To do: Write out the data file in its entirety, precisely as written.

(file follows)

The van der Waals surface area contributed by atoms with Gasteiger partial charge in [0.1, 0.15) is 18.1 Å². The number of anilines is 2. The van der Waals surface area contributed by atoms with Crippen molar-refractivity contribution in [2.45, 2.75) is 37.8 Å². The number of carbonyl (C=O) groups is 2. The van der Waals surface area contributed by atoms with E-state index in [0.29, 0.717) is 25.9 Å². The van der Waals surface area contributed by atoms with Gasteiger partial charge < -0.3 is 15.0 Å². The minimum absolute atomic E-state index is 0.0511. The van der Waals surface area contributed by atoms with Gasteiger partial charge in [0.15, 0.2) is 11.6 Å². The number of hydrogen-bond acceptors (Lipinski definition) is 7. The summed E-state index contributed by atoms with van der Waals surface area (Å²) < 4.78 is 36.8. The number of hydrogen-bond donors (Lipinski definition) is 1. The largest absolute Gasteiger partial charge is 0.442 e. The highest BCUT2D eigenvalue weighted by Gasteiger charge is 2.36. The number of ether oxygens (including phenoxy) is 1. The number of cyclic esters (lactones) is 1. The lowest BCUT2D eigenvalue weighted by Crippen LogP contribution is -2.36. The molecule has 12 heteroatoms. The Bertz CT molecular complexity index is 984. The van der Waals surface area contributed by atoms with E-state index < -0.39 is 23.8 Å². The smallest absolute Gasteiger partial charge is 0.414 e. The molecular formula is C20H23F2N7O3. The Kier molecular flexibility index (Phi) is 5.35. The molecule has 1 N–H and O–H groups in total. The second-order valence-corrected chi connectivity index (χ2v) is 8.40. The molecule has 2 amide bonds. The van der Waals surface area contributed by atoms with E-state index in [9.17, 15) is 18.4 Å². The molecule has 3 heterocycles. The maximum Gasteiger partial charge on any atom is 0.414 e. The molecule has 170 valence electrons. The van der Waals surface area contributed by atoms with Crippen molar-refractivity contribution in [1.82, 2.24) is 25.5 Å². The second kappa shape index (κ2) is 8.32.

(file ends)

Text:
The van der Waals surface area contributed by atoms with Gasteiger partial charge in [0.1, 0.15) is 18.1 Å². The number of anilines is 2. The van der Waals surface area contributed by atoms with Crippen molar-refractivity contribution in [2.45, 2.75) is 37.8 Å². The number of carbonyl (C=O) groups is 2. The van der Waals surface area contributed by atoms with E-state index in [0.29, 0.717) is 25.9 Å². The van der Waals surface area contributed by atoms with Gasteiger partial charge < -0.3 is 15.0 Å². The minimum absolute atomic E-state index is 0.0511. The van der Waals surface area contributed by atoms with Gasteiger partial charge in [0.15, 0.2) is 11.6 Å². The number of hydrogen-bond acceptors (Lipinski definition) is 7. The summed E-state index contributed by atoms with van der Waals surface area (Å²) < 4.78 is 36.8. The number of hydrogen-bond donors (Lipinski definition) is 1. The largest absolute Gasteiger partial charge is 0.442 e. The highest BCUT2D eigenvalue weighted by Gasteiger charge is 2.36. The number of ether oxygens (including phenoxy) is 1. The number of cyclic esters (lactones) is 1. The lowest BCUT2D eigenvalue weighted by Crippen LogP contribution is -2.36. The molecule has 12 heteroatoms. The Bertz CT molecular complexity index is 984. The van der Waals surface area contributed by atoms with E-state index < -0.39 is 23.8 Å². The smallest absolute Gasteiger partial charge is 0.414 e. The molecular formula is C20H23F2N7O3. The Kier molecular flexibility index (Phi) is 5.35. The molecule has 1 N–H and O–H groups in total. The second-order valence-corrected chi connectivity index (χ2v) is 8.40. The molecule has 2 amide bonds. The van der Waals surface area contributed by atoms with E-state index in [9.17, 15) is 18.4 Å². The molecule has 3 heterocycles. The maximum Gasteiger partial charge on any atom is 0.414 e. The molecule has 170 valence electrons. The van der Waals surface area contributed by atoms with Crippen molar-refractivity contribution in [1.82, 2.24) is 25.5 Å². The second kappa shape index (κ2) is 8.32.